At Vulcan’s Celestial Supply Shop, gods, heroes, and monsters can find the tools they need to accomplish their goals. Nico Bravo and his coworkers—a sphinx named Lula and a unicorn named Buck—help their boss, Vulcan, by running the main store while Vulcan creates weapons and goods. Eowulf, descendant of Beowulf, comes to prepare for a quest to slay Cerberus and Nico goes on an adventure of his own in order to stop the wannabe slayer from unleashing the zombie apocalypse!
Nico Bravo and the Hound of Hades is a delightful fantasy comic and it has a lot going for it. For one thing, Nico and Eowulf are great characters: Nico is a charming mix of responsible and goofy, while Eowufl’s orneriness and enthusiasm lead her to clash with Nico, who understands the consequences of slaying Cerberus. Their conflict leads to a great adventure complete with hijinks; the story gets even more entertaining when you add things like squabbling gods, a sarcastic sword, and a sullen, paranoid survivor of the unicorn wars. While the narrative focuses on Nico and Eowulf, Cavallaro incorporates a few fun side plots that add humor and intrigue. A few well-placed new details about Nico’s backstory generate further interest, and, while the main story wraps up in a satisfactory way, there is plenty of room for further adventures.
Cavallaro’s illustrations portray vivid details that pull the reader into a world where cast members from a variety of pantheons mingle. Cavallaro brings Eowulf and Nico’s adventures to life with straightforward action and dialogue. Cavallaro also injects humor by portraying the gods and goddesses from various mythologies in frequently amusing ways; for example, Zeus is portrayed with a brightly-colored, poofy hairstyle. For mythological characters who might be unfamiliar to readers, there is a Vulcan trading card in the panel that helpfully explains the character.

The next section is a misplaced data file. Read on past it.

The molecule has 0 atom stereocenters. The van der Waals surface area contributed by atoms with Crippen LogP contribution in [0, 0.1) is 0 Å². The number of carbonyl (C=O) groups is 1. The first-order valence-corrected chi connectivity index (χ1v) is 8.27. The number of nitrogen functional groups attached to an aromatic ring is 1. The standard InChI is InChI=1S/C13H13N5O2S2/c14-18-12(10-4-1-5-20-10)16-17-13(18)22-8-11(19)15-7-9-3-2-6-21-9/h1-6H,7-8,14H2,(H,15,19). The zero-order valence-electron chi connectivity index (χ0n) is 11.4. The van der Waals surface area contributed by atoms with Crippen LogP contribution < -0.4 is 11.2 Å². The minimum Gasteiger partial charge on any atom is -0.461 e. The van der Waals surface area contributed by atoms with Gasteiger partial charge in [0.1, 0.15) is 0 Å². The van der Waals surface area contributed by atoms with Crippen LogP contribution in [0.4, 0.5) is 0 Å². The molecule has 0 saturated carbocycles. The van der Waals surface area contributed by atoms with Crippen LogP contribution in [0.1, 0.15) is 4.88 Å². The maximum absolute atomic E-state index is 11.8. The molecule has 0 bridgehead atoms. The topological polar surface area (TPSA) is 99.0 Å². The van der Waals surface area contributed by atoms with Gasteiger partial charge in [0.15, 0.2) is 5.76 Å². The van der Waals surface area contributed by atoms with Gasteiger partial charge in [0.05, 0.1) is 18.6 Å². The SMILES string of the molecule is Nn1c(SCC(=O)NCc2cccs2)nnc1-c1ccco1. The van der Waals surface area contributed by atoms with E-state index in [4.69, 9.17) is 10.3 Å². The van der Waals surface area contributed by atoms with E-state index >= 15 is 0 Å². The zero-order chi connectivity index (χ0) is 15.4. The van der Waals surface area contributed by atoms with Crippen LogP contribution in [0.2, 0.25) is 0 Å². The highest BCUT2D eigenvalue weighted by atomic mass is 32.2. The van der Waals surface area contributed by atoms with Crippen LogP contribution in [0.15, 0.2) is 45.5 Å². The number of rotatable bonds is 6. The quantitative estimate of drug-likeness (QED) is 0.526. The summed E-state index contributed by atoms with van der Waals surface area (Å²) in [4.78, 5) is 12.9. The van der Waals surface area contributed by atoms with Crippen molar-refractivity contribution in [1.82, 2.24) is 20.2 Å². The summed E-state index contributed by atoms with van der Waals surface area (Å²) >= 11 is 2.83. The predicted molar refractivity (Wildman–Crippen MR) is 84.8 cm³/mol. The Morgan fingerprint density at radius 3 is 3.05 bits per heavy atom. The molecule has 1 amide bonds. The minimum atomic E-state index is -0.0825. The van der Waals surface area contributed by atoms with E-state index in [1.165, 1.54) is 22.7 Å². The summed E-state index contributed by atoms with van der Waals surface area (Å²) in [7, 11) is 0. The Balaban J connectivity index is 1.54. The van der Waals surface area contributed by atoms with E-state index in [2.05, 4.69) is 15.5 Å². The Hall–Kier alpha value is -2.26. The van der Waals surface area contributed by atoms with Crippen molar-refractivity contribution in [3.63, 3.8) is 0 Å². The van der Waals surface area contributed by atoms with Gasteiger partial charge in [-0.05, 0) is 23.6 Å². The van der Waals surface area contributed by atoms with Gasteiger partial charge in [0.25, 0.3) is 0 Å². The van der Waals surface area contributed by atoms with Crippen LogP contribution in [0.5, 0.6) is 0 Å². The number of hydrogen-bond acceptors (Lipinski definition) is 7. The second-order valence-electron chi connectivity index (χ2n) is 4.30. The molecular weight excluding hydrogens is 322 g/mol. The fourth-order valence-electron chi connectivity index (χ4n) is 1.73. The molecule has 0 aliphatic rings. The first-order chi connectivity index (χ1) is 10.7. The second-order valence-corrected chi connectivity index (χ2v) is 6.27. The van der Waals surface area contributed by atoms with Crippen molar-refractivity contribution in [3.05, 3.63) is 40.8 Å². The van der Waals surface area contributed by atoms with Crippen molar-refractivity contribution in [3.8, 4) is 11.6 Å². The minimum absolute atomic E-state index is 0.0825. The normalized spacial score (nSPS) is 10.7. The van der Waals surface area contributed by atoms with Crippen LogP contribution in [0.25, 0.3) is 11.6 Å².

With its vivid art and fun story, Nico Bravo and the Hound of Hades should be a solid addition to public library collections. Readers who like fractured fairy tales or mythological retelling should enjoy this fun and humorous fantasy adventure. Although some well-versed mythology fans will realize the myths and characters referenced have darker overtones, most things are kept fairly light for story purposes. Therefore, First Second’s age recommendation of eight to eleven is appropriate.
Nico Bravo and the Hound of Hades
By Mike Cavallaro
First Second, 2019
Publisher Age Rating: 8-11
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Related to…: Inspired by myth